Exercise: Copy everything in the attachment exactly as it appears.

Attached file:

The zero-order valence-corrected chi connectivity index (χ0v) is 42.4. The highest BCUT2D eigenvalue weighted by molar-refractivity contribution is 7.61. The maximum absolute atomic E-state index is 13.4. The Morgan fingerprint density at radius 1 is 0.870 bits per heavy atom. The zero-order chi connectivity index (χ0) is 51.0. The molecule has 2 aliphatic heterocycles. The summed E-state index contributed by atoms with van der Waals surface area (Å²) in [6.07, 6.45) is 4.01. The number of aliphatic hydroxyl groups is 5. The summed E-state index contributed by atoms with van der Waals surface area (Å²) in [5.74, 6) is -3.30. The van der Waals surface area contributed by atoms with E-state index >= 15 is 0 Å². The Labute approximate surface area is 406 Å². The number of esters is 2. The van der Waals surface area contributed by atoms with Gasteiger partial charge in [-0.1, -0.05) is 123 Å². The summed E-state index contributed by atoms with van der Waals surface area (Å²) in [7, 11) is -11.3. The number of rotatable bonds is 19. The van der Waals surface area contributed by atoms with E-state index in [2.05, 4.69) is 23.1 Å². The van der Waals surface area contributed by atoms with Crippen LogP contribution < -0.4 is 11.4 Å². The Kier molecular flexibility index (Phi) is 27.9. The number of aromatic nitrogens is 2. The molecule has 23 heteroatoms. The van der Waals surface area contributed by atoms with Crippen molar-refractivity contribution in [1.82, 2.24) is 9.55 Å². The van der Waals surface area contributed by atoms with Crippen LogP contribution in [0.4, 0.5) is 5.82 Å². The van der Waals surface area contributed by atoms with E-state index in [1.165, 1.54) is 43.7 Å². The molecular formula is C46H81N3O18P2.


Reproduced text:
The zero-order valence-corrected chi connectivity index (χ0v) is 42.4. The highest BCUT2D eigenvalue weighted by molar-refractivity contribution is 7.61. The maximum absolute atomic E-state index is 13.4. The Morgan fingerprint density at radius 1 is 0.870 bits per heavy atom. The zero-order chi connectivity index (χ0) is 51.0. The molecule has 2 aliphatic heterocycles. The summed E-state index contributed by atoms with van der Waals surface area (Å²) in [6.07, 6.45) is 4.01. The number of aliphatic hydroxyl groups is 5. The summed E-state index contributed by atoms with van der Waals surface area (Å²) in [5.74, 6) is -3.30. The van der Waals surface area contributed by atoms with E-state index >= 15 is 0 Å². The Labute approximate surface area is 406 Å². The number of esters is 2. The van der Waals surface area contributed by atoms with Gasteiger partial charge in [-0.1, -0.05) is 123 Å². The summed E-state index contributed by atoms with van der Waals surface area (Å²) in [7, 11) is -11.3. The number of rotatable bonds is 19. The van der Waals surface area contributed by atoms with E-state index in [2.05, 4.69) is 23.1 Å². The van der Waals surface area contributed by atoms with Crippen LogP contribution < -0.4 is 11.4 Å². The Kier molecular flexibility index (Phi) is 27.9. The number of aromatic nitrogens is 2. The molecule has 23 heteroatoms. The van der Waals surface area contributed by atoms with Crippen molar-refractivity contribution in [1.82, 2.24) is 9.55 Å². The van der Waals surface area contributed by atoms with Crippen LogP contribution in [0.4, 0.5) is 5.82 Å². The van der Waals surface area contributed by atoms with E-state index in [1.165, 1.54) is 43.7 Å². The molecular formula is C46H81N3O18P2.